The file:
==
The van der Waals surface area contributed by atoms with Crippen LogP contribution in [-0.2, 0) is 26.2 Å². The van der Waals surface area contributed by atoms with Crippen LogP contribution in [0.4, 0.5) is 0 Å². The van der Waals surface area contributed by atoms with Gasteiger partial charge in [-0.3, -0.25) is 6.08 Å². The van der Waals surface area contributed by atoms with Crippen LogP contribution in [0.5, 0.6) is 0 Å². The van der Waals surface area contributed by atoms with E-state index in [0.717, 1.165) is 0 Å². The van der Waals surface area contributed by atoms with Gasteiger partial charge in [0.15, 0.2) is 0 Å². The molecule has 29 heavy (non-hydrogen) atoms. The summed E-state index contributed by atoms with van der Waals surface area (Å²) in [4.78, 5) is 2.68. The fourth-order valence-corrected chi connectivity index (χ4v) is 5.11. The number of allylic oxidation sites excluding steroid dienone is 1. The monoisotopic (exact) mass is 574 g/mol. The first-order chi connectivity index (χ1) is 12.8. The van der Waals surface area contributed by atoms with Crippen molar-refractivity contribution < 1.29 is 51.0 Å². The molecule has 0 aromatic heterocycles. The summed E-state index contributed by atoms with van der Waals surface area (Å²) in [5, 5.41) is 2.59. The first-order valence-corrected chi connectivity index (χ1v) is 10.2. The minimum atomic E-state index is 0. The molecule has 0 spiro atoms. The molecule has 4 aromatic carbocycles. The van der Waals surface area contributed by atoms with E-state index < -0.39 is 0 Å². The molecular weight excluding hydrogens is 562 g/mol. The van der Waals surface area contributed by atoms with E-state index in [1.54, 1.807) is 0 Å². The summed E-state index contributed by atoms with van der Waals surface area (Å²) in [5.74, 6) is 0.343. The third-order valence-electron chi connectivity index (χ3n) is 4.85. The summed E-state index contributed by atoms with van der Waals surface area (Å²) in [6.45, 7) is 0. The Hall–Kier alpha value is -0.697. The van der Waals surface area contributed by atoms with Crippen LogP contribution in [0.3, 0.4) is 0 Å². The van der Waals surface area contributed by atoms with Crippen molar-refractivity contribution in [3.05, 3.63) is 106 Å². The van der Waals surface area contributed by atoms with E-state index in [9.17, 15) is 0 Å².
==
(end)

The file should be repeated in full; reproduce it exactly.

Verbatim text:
The van der Waals surface area contributed by atoms with Crippen LogP contribution in [-0.2, 0) is 26.2 Å². The van der Waals surface area contributed by atoms with Crippen LogP contribution in [0.4, 0.5) is 0 Å². The van der Waals surface area contributed by atoms with Gasteiger partial charge in [-0.3, -0.25) is 6.08 Å². The van der Waals surface area contributed by atoms with Crippen LogP contribution in [0.5, 0.6) is 0 Å². The van der Waals surface area contributed by atoms with E-state index in [0.717, 1.165) is 0 Å². The van der Waals surface area contributed by atoms with Gasteiger partial charge in [0.15, 0.2) is 0 Å². The molecule has 29 heavy (non-hydrogen) atoms. The summed E-state index contributed by atoms with van der Waals surface area (Å²) in [4.78, 5) is 2.68. The fourth-order valence-corrected chi connectivity index (χ4v) is 5.11. The number of allylic oxidation sites excluding steroid dienone is 1. The monoisotopic (exact) mass is 574 g/mol. The first-order chi connectivity index (χ1) is 12.8. The van der Waals surface area contributed by atoms with Crippen molar-refractivity contribution < 1.29 is 51.0 Å². The molecule has 0 aromatic heterocycles. The summed E-state index contributed by atoms with van der Waals surface area (Å²) in [5, 5.41) is 2.59. The first-order valence-corrected chi connectivity index (χ1v) is 10.2. The minimum atomic E-state index is 0. The molecule has 0 spiro atoms. The molecule has 4 aromatic carbocycles. The van der Waals surface area contributed by atoms with E-state index < -0.39 is 0 Å². The molecular weight excluding hydrogens is 562 g/mol. The van der Waals surface area contributed by atoms with E-state index in [1.54, 1.807) is 0 Å². The summed E-state index contributed by atoms with van der Waals surface area (Å²) in [5.74, 6) is 0.343. The third-order valence-electron chi connectivity index (χ3n) is 4.85. The summed E-state index contributed by atoms with van der Waals surface area (Å²) in [6.45, 7) is 0. The Hall–Kier alpha value is -0.697. The van der Waals surface area contributed by atoms with Crippen LogP contribution in [0.3, 0.4) is 0 Å². The van der Waals surface area contributed by atoms with Crippen molar-refractivity contribution in [3.05, 3.63) is 106 Å². The van der Waals surface area contributed by atoms with E-state index in [9.17, 15) is 0 Å².